7th February 2019
Tales from the Clock Tower
Andy’s talk “Tales from the Clock Tower” will be about clocks he has seen or worked on together with some interesting history on Turret Clock characters.
Andy Burdon worked for 30 years in corporate IT in London for a multi-national Engineering Group and subsequently went on to help set up a new company in the IT hardware disposal business concentrating on government approved data erasure. This business went from a startup to be audited as the best in the industry in 18 months.
Andy has had a lifelong enthusiasm for turret clocks and curates his own turret clock collection and workshop.
Andy is a Council Member of the Clocks Conservation Committee at the Church Buildings Council and the Chief Executive Officer of his own technology company having held a number of previous CIO board positions in the technology and communications industry.
He is also the database manager for the AHS turret clock group recording every turret clock made in the UK.Since taking over the database in 2016 he has worked to turn it into an internet based database and take it from 650 records to just over 4500. He has worked with the Church of England to link the turret clock database with the Church Heritage Record database which contains the information about all 17,600 Church of England churches in the UK.
In November 2018 Andy joined the Smith of Derby board as a Non-Executive Director and has been working with Smith of Derby Limited for many months, helping the company improve performance in the traditional turret clock marketplace and working with the engineers in the field to improve the work they perform.
3rd January 2019
The Clockmakers’ Museum
For the first lecture of 2019 we are delighted to welcome Anna Rolls, Curator of the Clockmakers’ Museum.
The Clockmakers Museum moved to its new home at the Science Museum in 2015, having previously resided at the Guildhall for the past 142 years. The collection belongs to the Worshipful Company of Clockmakers, one of the 110 London Livery Companies, and is the oldest of its kind in the world, consisting of over 1500 items of horological ephemera. The collection spans the history of over 400 years of clock-making in Great Britain and beyond, and the gallery tells its story paying particular attention to the clockmakers of London and the beginnings of the Clockmakers Company.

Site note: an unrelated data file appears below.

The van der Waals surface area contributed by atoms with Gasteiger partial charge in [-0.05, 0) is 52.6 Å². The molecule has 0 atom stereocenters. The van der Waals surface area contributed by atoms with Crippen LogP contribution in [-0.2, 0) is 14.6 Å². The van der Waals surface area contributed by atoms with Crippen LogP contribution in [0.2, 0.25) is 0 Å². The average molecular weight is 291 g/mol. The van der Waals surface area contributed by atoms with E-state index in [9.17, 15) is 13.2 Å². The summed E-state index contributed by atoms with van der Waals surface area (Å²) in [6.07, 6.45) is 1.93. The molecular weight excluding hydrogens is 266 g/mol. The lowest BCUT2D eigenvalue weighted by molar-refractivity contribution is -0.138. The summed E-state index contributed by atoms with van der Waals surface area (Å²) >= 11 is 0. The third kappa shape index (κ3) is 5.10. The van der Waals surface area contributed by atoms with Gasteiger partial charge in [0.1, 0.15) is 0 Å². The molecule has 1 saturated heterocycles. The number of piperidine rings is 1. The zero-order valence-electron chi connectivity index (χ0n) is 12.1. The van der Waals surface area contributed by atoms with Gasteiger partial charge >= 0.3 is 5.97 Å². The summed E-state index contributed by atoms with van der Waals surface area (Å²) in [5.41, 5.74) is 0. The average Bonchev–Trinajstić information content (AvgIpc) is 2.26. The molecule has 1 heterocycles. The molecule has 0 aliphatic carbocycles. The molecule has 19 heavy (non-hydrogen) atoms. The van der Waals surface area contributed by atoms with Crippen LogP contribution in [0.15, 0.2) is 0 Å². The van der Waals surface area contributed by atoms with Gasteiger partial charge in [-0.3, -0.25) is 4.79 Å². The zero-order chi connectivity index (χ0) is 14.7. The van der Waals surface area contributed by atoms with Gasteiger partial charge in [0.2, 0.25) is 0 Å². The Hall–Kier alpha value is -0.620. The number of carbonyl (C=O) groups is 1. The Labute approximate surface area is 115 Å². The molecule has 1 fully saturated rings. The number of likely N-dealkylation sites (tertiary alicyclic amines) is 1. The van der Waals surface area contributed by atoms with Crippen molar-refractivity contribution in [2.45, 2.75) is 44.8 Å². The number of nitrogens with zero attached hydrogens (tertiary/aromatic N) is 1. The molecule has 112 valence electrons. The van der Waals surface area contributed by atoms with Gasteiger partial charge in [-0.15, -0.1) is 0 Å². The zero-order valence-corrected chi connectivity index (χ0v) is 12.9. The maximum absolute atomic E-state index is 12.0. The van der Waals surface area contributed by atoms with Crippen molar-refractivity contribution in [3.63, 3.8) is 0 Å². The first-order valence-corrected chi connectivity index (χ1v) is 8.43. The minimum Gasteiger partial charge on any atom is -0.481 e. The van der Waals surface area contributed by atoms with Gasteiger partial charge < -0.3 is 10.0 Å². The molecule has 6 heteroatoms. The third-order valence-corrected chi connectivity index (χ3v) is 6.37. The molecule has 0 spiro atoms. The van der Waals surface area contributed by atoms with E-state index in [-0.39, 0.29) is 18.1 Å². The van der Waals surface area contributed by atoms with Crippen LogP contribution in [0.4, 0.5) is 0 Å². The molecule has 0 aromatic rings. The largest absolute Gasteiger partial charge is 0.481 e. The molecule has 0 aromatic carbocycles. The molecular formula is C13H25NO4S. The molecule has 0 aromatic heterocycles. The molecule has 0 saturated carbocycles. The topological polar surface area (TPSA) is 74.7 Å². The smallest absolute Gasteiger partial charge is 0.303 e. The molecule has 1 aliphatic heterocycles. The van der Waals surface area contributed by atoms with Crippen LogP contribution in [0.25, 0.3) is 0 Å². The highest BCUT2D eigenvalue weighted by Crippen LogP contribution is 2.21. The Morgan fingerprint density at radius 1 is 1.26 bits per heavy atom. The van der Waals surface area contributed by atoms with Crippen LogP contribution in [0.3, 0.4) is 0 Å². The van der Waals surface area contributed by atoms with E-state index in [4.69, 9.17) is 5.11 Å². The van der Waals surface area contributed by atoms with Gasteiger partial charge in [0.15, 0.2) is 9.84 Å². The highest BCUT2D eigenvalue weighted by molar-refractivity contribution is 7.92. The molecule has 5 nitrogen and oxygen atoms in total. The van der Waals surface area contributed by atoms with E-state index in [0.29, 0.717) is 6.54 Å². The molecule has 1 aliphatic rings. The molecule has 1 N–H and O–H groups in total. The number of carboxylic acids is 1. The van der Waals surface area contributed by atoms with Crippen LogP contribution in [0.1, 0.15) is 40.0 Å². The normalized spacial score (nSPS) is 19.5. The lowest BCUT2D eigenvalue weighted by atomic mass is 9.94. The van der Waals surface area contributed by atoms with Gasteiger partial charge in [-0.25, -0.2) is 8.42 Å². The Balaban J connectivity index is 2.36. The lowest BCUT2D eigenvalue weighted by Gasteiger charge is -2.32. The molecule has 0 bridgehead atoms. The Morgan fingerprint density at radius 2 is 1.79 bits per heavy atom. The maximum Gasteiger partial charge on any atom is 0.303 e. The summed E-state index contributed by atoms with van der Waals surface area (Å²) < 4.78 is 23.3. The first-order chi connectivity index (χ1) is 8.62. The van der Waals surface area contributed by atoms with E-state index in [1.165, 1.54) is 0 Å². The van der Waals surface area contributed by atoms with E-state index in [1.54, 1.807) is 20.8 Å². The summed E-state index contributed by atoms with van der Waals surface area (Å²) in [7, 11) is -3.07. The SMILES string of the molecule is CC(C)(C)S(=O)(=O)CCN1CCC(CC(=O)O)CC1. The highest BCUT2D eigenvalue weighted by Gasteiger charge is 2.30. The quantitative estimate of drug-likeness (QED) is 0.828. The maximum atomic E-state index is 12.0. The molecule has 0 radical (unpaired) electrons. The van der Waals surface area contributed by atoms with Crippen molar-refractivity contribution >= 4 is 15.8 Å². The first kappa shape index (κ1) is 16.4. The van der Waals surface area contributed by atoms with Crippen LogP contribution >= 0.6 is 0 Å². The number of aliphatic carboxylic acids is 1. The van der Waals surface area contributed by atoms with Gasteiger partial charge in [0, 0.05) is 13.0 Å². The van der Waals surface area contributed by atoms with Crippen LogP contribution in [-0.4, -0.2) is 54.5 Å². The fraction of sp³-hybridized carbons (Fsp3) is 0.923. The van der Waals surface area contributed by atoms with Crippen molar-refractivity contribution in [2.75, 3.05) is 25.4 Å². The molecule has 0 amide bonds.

Anna started as the Museum’s Curator in September 2018, and has been busy familiarising herself with the Museum and Company’s history and customs, thanks to the various accounts written on the subject including those by Samuel Elliott Atkins, Clerk to the Company in the nineteenth century, and Sir George White, Keeper Emeritus of the Museum.
Anna will give a presentation about the museum and its contents, looking at its history and the development of the archive and collection in the nineteenth century, the history of the Company and the key clockmakers associated with it, and the collection itself, and how it tells the story of London clockmakers, through the ‘golden age’ of horology, through to the present day.
6th December 2018
The Struthers First In House Movement
Dr Rebecca Struthers FBHI
For this years “George Daniels Lecture” we are delighted to welcome Rebecca Struthers FBHI.
Rebecca is half of the husband-and-wife team behind the multi-award-winning Struthers Watchmakers’ workshops and studio. Both practitioners who started their training in vintage and antique watch restoration; Craig and Rebecca Struthers founded their first workshop in 2012. Inspired by the number of watches being destroyed by their local bullion industry in the Jewellery Quarter, Birmingham, the Struthers started collecting the discarded movements and rebuilding them as new watches. Using hand tools and machinery made between the 1870s and 1950s, their recommissioning process involved stripping vintage and antique movements back to their component parts before reconstructing them with improvements to durability, timekeeping and regulation. They then create precious metal case for the watch using traditional casemaking techniques. During this process, the Struthers found realised they were capable making virtually every component for someone else’s watch, and so, decided it was time to create these components for their own watch.
In this talk, Rebecca will share some of their recent projects, and, the first half of their journey towards the creation of their first in-house movement which is due for completion in early 2020.
4th October 2018
From the South London Branch Workshop
This month’s meeting allows us to go back stage on the activities of our branch workshop.
The workshop, initially the inspiration of our Vice President Ron Rose is now managed by James Marten supported by John Faulkes, Mick Welch and Alan Westgate.